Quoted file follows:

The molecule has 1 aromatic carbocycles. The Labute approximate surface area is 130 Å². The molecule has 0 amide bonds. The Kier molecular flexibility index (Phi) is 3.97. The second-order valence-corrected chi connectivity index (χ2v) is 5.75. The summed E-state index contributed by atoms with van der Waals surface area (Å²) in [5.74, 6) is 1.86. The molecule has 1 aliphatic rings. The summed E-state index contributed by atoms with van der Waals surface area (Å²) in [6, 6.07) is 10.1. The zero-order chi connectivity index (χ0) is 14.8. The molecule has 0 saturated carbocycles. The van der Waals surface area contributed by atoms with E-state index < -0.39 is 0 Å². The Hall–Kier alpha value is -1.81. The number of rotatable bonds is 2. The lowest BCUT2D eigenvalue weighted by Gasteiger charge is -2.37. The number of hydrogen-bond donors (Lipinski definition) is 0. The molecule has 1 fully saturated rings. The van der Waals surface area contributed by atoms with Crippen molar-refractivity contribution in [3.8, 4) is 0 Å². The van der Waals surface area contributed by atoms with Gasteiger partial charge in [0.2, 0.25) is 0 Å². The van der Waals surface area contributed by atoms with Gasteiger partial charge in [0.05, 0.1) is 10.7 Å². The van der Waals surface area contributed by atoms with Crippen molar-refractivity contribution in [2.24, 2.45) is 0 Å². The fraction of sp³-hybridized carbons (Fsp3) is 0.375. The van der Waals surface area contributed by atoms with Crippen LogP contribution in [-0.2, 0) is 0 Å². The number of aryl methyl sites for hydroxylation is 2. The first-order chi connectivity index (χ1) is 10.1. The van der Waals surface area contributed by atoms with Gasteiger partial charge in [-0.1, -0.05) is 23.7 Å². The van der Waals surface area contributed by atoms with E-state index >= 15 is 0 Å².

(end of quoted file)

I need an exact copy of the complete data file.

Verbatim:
The molecule has 1 aromatic carbocycles. The Labute approximate surface area is 130 Å². The molecule has 0 amide bonds. The Kier molecular flexibility index (Phi) is 3.97. The second-order valence-corrected chi connectivity index (χ2v) is 5.75. The summed E-state index contributed by atoms with van der Waals surface area (Å²) in [5.74, 6) is 1.86. The molecule has 1 aliphatic rings. The summed E-state index contributed by atoms with van der Waals surface area (Å²) in [6, 6.07) is 10.1. The zero-order chi connectivity index (χ0) is 14.8. The molecule has 0 saturated carbocycles. The van der Waals surface area contributed by atoms with E-state index < -0.39 is 0 Å². The Hall–Kier alpha value is -1.81. The number of rotatable bonds is 2. The lowest BCUT2D eigenvalue weighted by Gasteiger charge is -2.37. The number of hydrogen-bond donors (Lipinski definition) is 0. The molecule has 1 fully saturated rings. The van der Waals surface area contributed by atoms with Crippen molar-refractivity contribution in [3.8, 4) is 0 Å². The van der Waals surface area contributed by atoms with Gasteiger partial charge in [0.2, 0.25) is 0 Å². The van der Waals surface area contributed by atoms with Gasteiger partial charge in [0.05, 0.1) is 10.7 Å². The van der Waals surface area contributed by atoms with Crippen molar-refractivity contribution in [2.24, 2.45) is 0 Å². The fraction of sp³-hybridized carbons (Fsp3) is 0.375. The van der Waals surface area contributed by atoms with Crippen LogP contribution in [-0.2, 0) is 0 Å². The number of aryl methyl sites for hydroxylation is 2. The first-order chi connectivity index (χ1) is 10.1. The van der Waals surface area contributed by atoms with Gasteiger partial charge in [-0.1, -0.05) is 23.7 Å². The van der Waals surface area contributed by atoms with E-state index >= 15 is 0 Å².